A Maryland Manufacturer Pivots to PPE

By Jeffrey Bonior
May 15 2020 |
Healthcare workers wear Maryland Thermoform’s face shields. | Photo provided by Maryland Thermoform

Baltimore-based company is cranking out face shields for healthcare workers and first-responders.

In response to the coronavirus pandemic and its squeeze on supply chains, many domestic manufacturers switched their normal production to much-needed personal protective equipment (PPE) in a matter of days.

While companies that rely on imports can wait for weeks to receive materials often found defective when they finally arrive, that’s not a problem for customers of plastics manufacturer Maryland Thermoform Corporation, a member of the Maryland World Class Consortia that represents many made-in-Maryland companies.

Maryland Thermoform makes plastic products ranging from heavy-duty desks (like those seen on television newscasts or NFL pregame shows) to durable but lightweight military applications in its 44,000 square-foot factory in southwest Baltimore. They also manufacture blister packaging for cosmetic companies and produce those lightweight trays that hold votive candles you may purchase at Yankee Candle.

So, it is no surprise that Maryland Thermoform, with the help of a few of its Consortia partners, was able to jump right in to manufacturing PPE when America’s need for those products became critical.

Maryland Thermoform is currently making thousands of face shields under the brand name Quake Scientific, along with intubation boxes that add extra protection for hospital workers when a Covid-19 patient is being put on a ventilator. And with a warehouse full of plastic on hand, it’s also producing sneeze guards that are becoming a staple at retail businesses.

The company sources its raw plastic from American suppliers. It comes in rolls, much like the rolled steel melted and poured at American steel mills. From there, it can be fabricated into just about any plastic product design.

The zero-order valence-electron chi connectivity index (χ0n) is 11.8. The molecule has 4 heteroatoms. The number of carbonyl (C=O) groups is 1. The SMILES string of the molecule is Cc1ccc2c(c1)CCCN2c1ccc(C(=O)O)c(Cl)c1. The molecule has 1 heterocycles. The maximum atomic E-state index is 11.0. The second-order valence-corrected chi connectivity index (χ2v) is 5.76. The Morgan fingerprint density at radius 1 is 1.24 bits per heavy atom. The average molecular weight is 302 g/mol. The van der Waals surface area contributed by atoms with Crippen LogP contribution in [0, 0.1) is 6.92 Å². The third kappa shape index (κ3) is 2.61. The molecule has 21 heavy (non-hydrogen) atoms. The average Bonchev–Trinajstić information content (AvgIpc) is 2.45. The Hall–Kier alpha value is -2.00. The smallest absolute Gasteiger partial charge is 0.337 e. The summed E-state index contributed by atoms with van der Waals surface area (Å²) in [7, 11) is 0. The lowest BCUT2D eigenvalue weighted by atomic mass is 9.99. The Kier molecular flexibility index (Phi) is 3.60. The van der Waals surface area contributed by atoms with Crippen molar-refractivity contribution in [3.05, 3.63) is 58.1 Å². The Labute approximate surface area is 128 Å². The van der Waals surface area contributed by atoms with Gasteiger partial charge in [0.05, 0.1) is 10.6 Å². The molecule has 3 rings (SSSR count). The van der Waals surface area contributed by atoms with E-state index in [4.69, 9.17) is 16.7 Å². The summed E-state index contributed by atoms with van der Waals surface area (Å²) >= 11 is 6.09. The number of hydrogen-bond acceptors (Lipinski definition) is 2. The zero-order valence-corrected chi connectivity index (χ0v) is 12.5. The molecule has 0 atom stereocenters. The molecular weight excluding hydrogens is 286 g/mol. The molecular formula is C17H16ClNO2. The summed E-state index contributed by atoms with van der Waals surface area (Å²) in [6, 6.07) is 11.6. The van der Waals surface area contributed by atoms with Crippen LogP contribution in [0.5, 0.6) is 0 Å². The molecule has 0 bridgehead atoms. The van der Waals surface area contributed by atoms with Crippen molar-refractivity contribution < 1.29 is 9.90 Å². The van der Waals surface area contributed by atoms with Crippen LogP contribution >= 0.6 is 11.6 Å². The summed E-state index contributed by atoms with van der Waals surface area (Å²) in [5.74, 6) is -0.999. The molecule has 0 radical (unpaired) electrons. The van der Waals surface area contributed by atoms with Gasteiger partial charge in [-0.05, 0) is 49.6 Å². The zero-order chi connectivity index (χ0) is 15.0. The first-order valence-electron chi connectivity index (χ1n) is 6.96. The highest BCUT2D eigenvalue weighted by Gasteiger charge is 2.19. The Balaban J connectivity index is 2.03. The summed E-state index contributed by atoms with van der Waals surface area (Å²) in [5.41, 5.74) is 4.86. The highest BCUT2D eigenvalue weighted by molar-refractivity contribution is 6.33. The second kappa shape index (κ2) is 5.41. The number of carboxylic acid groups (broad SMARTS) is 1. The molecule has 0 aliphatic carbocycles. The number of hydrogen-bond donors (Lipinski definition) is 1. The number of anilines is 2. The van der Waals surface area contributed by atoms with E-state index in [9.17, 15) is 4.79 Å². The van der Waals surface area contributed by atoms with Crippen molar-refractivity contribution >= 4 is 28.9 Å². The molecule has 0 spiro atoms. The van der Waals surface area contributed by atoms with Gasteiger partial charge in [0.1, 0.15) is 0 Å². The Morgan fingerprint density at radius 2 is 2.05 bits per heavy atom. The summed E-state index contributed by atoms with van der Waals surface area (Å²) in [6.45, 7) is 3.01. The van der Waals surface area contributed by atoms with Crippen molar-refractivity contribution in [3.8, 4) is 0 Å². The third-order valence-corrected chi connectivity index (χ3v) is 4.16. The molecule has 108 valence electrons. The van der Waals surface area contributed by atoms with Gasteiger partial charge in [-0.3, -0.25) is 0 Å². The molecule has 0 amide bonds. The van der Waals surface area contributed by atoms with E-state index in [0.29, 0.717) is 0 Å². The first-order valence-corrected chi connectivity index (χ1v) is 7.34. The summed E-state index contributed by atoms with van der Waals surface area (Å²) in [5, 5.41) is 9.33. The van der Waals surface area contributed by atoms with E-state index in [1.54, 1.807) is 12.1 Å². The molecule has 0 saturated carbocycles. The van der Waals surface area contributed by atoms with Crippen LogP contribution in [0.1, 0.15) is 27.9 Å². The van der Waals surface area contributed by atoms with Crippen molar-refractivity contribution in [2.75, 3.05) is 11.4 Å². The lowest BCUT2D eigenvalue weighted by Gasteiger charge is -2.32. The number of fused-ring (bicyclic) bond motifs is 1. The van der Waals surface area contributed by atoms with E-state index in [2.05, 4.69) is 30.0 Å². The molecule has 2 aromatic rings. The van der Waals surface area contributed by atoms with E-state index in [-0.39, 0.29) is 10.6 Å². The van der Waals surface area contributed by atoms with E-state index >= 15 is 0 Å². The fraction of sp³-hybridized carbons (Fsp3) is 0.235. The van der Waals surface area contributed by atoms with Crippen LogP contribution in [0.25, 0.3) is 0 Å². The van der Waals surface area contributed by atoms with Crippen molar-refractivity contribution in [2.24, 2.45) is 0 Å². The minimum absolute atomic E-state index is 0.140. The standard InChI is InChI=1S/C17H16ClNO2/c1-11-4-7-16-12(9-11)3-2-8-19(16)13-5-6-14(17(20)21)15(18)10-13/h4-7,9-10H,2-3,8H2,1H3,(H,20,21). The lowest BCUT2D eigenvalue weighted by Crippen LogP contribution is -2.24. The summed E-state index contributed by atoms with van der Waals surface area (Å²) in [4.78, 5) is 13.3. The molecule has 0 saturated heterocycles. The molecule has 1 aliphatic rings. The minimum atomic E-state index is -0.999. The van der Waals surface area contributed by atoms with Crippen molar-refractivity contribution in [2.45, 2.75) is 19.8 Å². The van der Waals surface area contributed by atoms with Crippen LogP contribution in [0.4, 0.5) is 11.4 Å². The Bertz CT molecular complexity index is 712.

“We do have to compete globally, but we have made a decision to buy American-made,” said Carl Livesay, the company’s vice president of operations. “Frankly, we get a better-quality product and much better lead time from American manufacturers. There is a dramatic difference in the quality of the product, and we prefer to do business with companies in America. It is a kind of keep the jobs here thing and the quality and lead times are huge.”

"We looked around on the market and did our research."

With the company’s diversity of products, Livesay and his team are confident they can sustain the downturn in normal business.

“We kind of pivoted before business got too bad. We saw back in February – we pay real close attention to the industry indicators – that right after the end of the year there is typically a surge that comes because a lot of our customers don’t want to carry the inventory at year end for tax reasons so there is pent up demand,” said Livesay. “And we didn’t see that this year.

“We couldn’t figure out why and we noticed the lead times were getting longer for imported products and then they started putting tariffs on imported products. The tariffs were actually quite good for us because it made us a lot more competitive. We are buying domestic products at a higher cost than our foreign competitors so when they put the tariffs in place it kind of leveled the playing field. In fact, it gave us an advantage because our lead times were shorter.”

This was about the time people started to see the indications of a pandemic coming out of China and the bottom fell out of Maryland Thermoform sales.

“We looked at it and asked two questions. One was, holy heck what are we going to do? And the second was, is there is a demand for PPE and other products and what can we do to help?